Cover: Victory and Vexation in Science: Einstein, Bohr, Heisenberg, and Others, from Harvard University PressCover: Victory and Vexation in Science in HARDCOVER

Victory and Vexation in Science

Einstein, Bohr, Heisenberg, and Others

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Product Details

HARDCOVER

$57.00 • £45.95 • €51.50

ISBN 9780674015197

Publication Date: 05/30/2005

Short

244 pages

6 x 9 inches

5 halftones, 4 line illustrations

World

  • Preface
  • I. Scientists
    • 1. Einstein’s Third Paradise
    • 2. The Woman in Einstein’s Shadow, and a First Glimpse of Einstein’s Mind at Work
    • 3. Werner Heisenberg and Albert Einstein
    • 4. Bohr, Heisenberg, and What Michael Frayn’s Copenhagen Tries to Tell Us
    • 5. Enrico Fermi and the Miracle of the Two Tables
    • 6. B. F. Skinner, P. W. Bridgman, and the “Lost Years”
    • 7. I. I. Rabi as Educator and Science Warrior
  • II. Science in Context
    • 8. Paul Tillich, Albert Einstein, and the Quest for the Ultimate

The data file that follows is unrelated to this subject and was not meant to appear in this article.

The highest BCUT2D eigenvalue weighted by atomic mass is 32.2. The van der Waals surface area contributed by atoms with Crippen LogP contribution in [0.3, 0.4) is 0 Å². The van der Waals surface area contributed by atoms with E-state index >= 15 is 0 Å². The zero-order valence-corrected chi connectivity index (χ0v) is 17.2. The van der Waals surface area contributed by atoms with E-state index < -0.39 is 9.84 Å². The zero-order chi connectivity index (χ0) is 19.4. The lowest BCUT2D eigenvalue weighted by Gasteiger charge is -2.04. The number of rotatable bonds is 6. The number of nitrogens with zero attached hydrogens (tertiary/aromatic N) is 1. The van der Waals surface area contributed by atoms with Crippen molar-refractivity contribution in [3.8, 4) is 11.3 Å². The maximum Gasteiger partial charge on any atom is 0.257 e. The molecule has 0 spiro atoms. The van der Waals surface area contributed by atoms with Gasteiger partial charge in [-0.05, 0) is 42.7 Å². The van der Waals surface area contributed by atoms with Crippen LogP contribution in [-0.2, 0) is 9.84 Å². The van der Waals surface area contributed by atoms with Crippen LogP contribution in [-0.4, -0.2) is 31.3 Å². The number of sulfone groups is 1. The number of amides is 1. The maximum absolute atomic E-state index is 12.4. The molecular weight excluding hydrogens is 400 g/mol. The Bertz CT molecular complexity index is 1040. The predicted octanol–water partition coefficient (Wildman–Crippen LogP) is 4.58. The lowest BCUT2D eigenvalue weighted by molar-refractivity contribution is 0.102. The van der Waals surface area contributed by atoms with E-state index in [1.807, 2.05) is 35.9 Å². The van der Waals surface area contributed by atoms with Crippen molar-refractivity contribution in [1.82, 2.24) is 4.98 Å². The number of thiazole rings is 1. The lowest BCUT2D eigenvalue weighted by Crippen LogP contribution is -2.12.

• 9. Henri Poincaré, Marcel Duchamp, and Innovation in Science and Art
    • 10. Perspectives on the Thematic Analysis of Scientific Thought
    • 11. The Imperative for Basic Science That Serves National Needs
    • 12. The Rise of Postmodernisms and the “End of Science”
    • 13. Different Perceptions of “Good Science,” and Their Effects on Careers of Women Scientists
    • 14. “Only Connect”: Bridging the Institutionalized Gaps between the Humanities and Sciences in Teaching
  • Acknowledgments
  • Index

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Jacket: An Inquiry into Modes of Existence: An Anthropology of the Moderns, by Bruno Latour, translated by Catherine Porter, from Harvard University Press

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In awarding Bruno Latour the 2021 Kyoto Prize for Arts and Philosophy, the Inamori Foundation said he has “revolutionized the conventional view of science” and “his philosophy re-examines ‘modernity’ based on the dualism of nature and society.” Below is an excerpt from An Inquiry into Modes of Existence: An Anthropology of the Moderns. For more than twenty years, scientific and technological controversies have proliferated in number and scope, eventually reaching the climate itself. Since geologists are beginning to use the term “Anthropocene” to designate the era of Earth’s history that follows the Holocene